YMMV: Julius Caesar

  • Alternative Character Interpretation: Obviously Brutus, but also Caesar. Is he a skeptic who refuses to pay heed to the soothsayer (see Arbitrary Skepticism below) or a highly superstitious figure who refuses to "beware" the Ides of March because it would be challenging fate and willingly goes to his destiny, only showing sadness at discovering Brutus among his killers? Or is he just too arrogant to pay heed to any warning of danger?
  • Family-Unfriendly Aesop: The play's 'message' can easily be read as "Democracy is bad because people are sheep," given all the scenes showing how quickly and easily the public's loyalties can change and be manipulated: Act I, Scene I, as well as their rapid switch of loyalties from Caesar to Brutus and back to avenging Caesar following the assassination. Of course, in Shakespeare's day this wouldn't have been a family-unfriendly aesop, as democracy didn't catch on for another few centuries.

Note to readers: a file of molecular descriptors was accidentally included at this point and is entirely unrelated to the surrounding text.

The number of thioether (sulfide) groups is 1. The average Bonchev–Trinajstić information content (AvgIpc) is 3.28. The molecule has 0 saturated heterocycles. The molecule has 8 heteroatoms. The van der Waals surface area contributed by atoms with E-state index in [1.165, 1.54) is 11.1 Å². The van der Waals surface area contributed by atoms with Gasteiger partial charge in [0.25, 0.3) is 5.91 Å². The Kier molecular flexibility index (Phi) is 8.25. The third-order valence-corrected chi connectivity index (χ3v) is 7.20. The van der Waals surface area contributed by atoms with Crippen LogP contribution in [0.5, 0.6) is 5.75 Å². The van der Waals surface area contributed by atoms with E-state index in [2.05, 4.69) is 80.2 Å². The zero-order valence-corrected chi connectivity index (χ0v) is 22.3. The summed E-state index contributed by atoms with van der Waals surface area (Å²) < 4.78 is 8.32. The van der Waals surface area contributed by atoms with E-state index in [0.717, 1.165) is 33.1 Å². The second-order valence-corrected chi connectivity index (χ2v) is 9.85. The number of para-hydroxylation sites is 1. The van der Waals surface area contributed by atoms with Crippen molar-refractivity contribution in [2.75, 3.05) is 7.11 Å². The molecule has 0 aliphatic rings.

• The point is Rome was already beyond healing before the assassination attempt, this desperate last-minute action done by a mix of opportunists and led by a Well-Intentioned Extremist proves too little and too late. The play in later eras, along with Coriolanus, was often used by left-wing and liberal artists to warn against decay and corruption of government and civic society. Orson Welles' anti-fascist version of Caesar was one among many examples that showed, how Brutus was the Tragic Hero of democracy.
  • Ho Yay: Tons of it, especially between Brutus and Cassius. Also, Brutus tells the plebes at the forum that he has killed "my best lover". After Cassius commits suicide, one of his generals also kills himself because of how much he loves his commander (Cassius's likeability is something of an Informed Ability). Though back in Shakespeare's time, "lover" actually meant "friend".
  • Memetic Mutation: It's Shakespeare. He was influential.
    • "Et tu, Brute?" (For anyone who has been or feels betrayed.)
    • "The ides of March"
    • "Cry havoc, and let slip the dogs of war!"
    • "Friends, Romans, countrymen, lend me your ears!"